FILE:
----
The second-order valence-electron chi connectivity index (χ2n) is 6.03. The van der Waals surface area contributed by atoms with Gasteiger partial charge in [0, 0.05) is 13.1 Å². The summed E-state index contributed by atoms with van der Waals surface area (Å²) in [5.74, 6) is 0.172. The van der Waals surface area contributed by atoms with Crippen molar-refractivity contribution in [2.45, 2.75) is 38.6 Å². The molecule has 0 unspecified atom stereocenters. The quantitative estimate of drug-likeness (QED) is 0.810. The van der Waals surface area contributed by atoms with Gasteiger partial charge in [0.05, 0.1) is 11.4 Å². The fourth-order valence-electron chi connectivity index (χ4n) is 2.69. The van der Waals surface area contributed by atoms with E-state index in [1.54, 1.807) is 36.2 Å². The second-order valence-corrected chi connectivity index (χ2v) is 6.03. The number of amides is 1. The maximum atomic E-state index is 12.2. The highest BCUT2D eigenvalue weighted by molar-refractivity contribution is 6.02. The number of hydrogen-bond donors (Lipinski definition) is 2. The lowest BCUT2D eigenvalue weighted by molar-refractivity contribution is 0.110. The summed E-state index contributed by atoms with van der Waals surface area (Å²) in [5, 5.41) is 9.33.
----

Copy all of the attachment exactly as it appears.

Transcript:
The second-order valence-electron chi connectivity index (χ2n) is 6.03. The van der Waals surface area contributed by atoms with Gasteiger partial charge in [0, 0.05) is 13.1 Å². The summed E-state index contributed by atoms with van der Waals surface area (Å²) in [5.74, 6) is 0.172. The van der Waals surface area contributed by atoms with Crippen molar-refractivity contribution in [2.45, 2.75) is 38.6 Å². The molecule has 0 unspecified atom stereocenters. The quantitative estimate of drug-likeness (QED) is 0.810. The van der Waals surface area contributed by atoms with Gasteiger partial charge in [0.05, 0.1) is 11.4 Å². The fourth-order valence-electron chi connectivity index (χ4n) is 2.69. The van der Waals surface area contributed by atoms with E-state index in [1.54, 1.807) is 36.2 Å². The second-order valence-corrected chi connectivity index (χ2v) is 6.03. The number of amides is 1. The maximum atomic E-state index is 12.2. The highest BCUT2D eigenvalue weighted by molar-refractivity contribution is 6.02. The number of hydrogen-bond donors (Lipinski definition) is 2. The lowest BCUT2D eigenvalue weighted by molar-refractivity contribution is 0.110. The summed E-state index contributed by atoms with van der Waals surface area (Å²) in [5, 5.41) is 9.33.